My brother has abused his POA by taking Mama's money for personal use. I intend to force him to give me POA. I believe he will agree. What do I need in order to be recognized as the new POA? He took $45,000. Will I be negligent if I do not take this to law enforcement after I become POA?
Divorce / Separation Lawyer
You have a complex problem that REQUIRES a lawyer. The lawyer needs to review the POA and the facts, determine if civil (or criminal) court is needed, and otherwise assist. A POA with two living people named is problematic as it likely has no mechanism for you to take over without the other person's consent. Time matters here, so see a lawyer immediately.
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I am terribly sorry to hear about your situation. Unfortunately, financial abuse under a power of attorney seems to be a not-too-uncommon problem.
Generally speaking, your brother can relinquish his role as an agent under the power of attorney by stating that he is unable or unwilling to act as an agent under the power of attorney. Check to see what requirements are set forth in the power of attorney. I would have him sign a letter and send a copy of the letter to the attorney who drafted the POA and to any banks or other organizations that may have accepted the POA.
You may want to speak with an elder law attorney about how you want to handle your brother's actions. I don't often see sibling actually report sibling to the police in this matter, though pressing criminal charges is certainly appropriate. Filing a civil action against your brother to recover the money may also be appropriate, though the reality is that the money is probably gone. If your mother is going to try to qualify for Nursing Home Medicaid within the next five years, you are probably going to have to take some sort of action to recoup the moneys or Medicaid may view it as your mother gifting money to her son, which will delay the receipt of her benefits. Again, an elder law attorney can help guide your through the difficult decisions that have to be made. The attorney can also assist you in taking your brother to court if he refuses to step down as an agent under the POA. To find an attorney in your area, check out the National Academy of Elder Law Attorneys (www.naela.org).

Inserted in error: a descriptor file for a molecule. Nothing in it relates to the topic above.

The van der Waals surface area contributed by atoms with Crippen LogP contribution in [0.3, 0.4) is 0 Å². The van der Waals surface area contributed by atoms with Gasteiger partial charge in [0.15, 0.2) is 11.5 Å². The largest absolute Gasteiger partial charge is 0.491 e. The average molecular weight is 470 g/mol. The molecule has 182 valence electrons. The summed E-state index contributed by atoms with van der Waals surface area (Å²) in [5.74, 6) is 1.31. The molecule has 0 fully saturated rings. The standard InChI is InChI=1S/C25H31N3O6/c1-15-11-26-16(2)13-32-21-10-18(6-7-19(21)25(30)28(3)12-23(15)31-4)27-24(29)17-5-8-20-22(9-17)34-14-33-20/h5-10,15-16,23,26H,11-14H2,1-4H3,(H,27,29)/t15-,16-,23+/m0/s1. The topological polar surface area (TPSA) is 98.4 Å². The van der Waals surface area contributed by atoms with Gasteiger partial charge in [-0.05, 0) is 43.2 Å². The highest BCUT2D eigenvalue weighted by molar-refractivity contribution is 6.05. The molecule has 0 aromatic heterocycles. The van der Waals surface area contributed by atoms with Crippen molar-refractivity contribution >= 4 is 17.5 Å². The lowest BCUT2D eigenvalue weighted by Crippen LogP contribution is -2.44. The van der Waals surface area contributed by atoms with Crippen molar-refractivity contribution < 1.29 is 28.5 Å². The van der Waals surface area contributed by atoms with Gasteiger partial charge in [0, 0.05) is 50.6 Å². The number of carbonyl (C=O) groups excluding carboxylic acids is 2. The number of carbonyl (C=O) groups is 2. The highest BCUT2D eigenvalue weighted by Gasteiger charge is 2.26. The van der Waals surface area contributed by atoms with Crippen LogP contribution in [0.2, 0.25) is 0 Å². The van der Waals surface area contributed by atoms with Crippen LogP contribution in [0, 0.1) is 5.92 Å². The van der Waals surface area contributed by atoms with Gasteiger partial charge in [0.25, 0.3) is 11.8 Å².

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The language of the POA should provide a mechanism for his withdrawal, and it is likely that he do son voluntarily. As to the funds he took, you will need to seek legal advice as to whether or not you should, can, or even must take some kind of action no only to protect your mother's property, which will be your obligation, but to cover yourself from liability in the future, which is in your own best interest.
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